ONCE

Snow falls outside
I watch from behind a window
sheltering me inside a house
sealed shut like a vaccum.

Hard it is to believe
that once upon a time
I lived in a house
where polka dot sunbeams
filtered through rusted tin roof
from where rainwater dripped
straight to a cooking pot
set on a cracked cement floor.

Through the capiz windows
entered the breeze
and neighbor’s voices
that played like radio soap
I could not turn off.
Cement block walls
had not so decorative holes
letting eyes in
our own thoughts out
to a world where no secret
was ever left unknown.

My shod feet are cold
on our wooden floor
a welcome relief in the days of old
when the afternoon air sizzled
and we pretended to sleep
on our well-worn mat
to avoid the man who went about
putting children’s head in a sack
to strengthen a bridge somewhere
always about to collapse.

Outside,
my children’s laughter rang
as they played in the snow
too far removed
from that time long ago
when near barefoot children ran
through newly-plowed fields
chasing some childhood fun
when this frozen world
was but an imaginary land.

~~~~~

I wrote this for DVERSE Poets‘ Meeting the Bar  which  urged one to mine the memory.
.

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11 comments

  1. There are some great images in this. It leaves me wondering about the man who goes around putting kids’ head in a bag. Huh? That is one scary memory. Way back when, there was the ice man and the rag man. Freaked me out.

  2. interesting…worlds apart the world we grew up in and the one our kids do…barefoot is def the best…smiles…we never wore shoes back in the day….what the heck on the bag man…

    • 🙂 ha..that man was our own version of the bogeyman, a story that our elders spread around until he was so real to us children that the mere mention of him – mamumugot, in our language, terrified us and kept us indoors which was what our parents wanted in the first place.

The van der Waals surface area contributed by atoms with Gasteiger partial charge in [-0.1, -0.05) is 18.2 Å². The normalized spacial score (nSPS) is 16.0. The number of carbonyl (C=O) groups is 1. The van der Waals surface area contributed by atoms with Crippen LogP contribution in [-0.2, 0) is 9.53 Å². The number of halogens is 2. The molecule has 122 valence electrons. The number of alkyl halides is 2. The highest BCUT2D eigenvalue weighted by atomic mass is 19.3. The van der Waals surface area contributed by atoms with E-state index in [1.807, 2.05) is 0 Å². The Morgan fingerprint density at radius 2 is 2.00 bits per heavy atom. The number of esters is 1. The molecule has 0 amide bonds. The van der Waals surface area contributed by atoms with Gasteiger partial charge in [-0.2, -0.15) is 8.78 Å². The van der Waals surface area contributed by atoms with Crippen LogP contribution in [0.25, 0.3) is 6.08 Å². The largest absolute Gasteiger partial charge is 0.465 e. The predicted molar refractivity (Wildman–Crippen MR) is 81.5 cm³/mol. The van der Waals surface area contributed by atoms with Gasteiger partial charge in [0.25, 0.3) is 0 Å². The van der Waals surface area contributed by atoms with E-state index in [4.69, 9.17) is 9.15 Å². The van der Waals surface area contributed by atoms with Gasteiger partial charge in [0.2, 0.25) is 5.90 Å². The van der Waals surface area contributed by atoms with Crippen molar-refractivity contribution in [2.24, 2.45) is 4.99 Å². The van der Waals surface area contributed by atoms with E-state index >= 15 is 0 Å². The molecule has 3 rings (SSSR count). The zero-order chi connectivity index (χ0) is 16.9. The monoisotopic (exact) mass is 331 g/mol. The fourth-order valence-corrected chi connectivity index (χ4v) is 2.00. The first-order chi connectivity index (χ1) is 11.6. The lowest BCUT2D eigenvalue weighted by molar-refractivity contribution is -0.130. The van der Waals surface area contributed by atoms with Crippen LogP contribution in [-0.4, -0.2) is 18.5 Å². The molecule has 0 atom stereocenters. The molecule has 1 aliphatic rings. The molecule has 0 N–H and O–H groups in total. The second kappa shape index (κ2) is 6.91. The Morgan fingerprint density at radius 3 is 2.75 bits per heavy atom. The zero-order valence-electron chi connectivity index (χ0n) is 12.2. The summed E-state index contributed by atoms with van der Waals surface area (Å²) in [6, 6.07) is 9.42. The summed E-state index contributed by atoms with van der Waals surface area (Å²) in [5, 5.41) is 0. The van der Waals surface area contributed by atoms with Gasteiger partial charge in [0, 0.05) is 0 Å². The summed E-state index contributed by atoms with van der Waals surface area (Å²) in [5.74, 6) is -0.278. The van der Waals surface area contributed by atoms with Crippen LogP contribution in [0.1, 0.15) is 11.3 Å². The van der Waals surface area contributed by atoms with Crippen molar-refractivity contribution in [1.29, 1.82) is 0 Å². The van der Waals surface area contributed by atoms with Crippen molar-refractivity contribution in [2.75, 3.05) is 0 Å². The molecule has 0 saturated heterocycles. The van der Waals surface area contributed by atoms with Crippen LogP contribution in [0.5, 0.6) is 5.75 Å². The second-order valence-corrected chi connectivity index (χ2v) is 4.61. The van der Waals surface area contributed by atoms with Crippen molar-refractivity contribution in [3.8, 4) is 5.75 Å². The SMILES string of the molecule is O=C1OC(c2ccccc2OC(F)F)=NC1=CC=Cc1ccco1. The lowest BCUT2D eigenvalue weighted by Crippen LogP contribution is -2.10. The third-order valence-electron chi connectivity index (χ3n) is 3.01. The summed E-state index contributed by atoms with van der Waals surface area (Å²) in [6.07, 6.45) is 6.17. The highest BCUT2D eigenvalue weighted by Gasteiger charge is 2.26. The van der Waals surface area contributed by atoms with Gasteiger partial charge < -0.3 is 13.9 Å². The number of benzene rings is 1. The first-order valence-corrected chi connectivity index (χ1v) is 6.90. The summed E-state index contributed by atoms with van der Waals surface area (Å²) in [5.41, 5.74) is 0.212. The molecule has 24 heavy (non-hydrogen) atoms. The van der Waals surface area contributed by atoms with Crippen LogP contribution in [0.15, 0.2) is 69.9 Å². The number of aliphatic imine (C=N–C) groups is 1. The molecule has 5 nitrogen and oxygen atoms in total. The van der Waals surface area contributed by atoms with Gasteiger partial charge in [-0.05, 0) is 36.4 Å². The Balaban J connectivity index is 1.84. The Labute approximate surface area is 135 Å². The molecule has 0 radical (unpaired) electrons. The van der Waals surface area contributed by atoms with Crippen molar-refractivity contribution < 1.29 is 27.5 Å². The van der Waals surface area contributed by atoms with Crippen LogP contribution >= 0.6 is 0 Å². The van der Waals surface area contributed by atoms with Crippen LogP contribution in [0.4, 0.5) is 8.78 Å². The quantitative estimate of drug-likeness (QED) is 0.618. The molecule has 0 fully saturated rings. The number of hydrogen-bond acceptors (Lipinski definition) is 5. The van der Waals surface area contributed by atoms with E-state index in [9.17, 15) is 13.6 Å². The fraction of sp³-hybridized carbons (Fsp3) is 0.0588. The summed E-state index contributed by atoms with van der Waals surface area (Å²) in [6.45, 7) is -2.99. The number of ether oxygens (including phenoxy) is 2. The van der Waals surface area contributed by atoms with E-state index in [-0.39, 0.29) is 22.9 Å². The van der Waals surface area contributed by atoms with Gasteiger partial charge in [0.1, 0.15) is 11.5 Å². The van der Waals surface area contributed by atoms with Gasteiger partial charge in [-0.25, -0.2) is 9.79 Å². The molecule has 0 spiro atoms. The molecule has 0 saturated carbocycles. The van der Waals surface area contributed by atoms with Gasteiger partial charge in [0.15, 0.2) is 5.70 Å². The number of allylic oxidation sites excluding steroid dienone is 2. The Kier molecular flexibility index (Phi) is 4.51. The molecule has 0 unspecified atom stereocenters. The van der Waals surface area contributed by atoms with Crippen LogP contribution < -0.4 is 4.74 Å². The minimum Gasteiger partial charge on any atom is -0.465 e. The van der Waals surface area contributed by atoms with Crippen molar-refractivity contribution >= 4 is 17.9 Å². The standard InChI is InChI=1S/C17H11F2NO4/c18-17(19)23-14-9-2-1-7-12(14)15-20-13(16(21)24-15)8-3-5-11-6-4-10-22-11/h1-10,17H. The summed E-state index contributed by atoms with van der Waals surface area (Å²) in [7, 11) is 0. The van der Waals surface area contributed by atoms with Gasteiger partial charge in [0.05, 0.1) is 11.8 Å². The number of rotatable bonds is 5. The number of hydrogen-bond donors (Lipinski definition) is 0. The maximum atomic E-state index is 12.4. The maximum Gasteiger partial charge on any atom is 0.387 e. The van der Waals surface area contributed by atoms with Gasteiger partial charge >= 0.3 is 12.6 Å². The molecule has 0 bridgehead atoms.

3. Beautifully visual piece, and you’ve used some great verbs. like the afternoon air sizzled. Love the polka dot sunbeams, too. Did the memory take place in the Phillipines? And what’s with the bag man? Yikes! Excellent piece, as I’ve come to expect.

    • Thank you, Diane. The memories were from my childhood in the Philippines. We had a little house then with tiny holes in the roof, and rough walls.
      The bag man was known to us as Mamumugot, the Filipino bogey man. He terrified us children so much so that he was often the subject of our recess and lunch time conversations at school. It was a fear that our parents exploited quite well to keep us indoors, especially at nap time. 🙂

  4. …Imelda this is full of missing… almost like a story telling mum would often crack to us before we sleep… the supertitious beliefs you incorporated here truly feels like home in old days… running barefoot in the ricefields is what i’m missing the most as a child… ah, those were the times… lovely memories… smiles…

  5. I feel both sad and hopeful reading this: sad that I can relate to this sort of memory, making me feel very old, and hopeful that our children have a totally different experience of childhood, a much better one at that. Thank you for sharing this.

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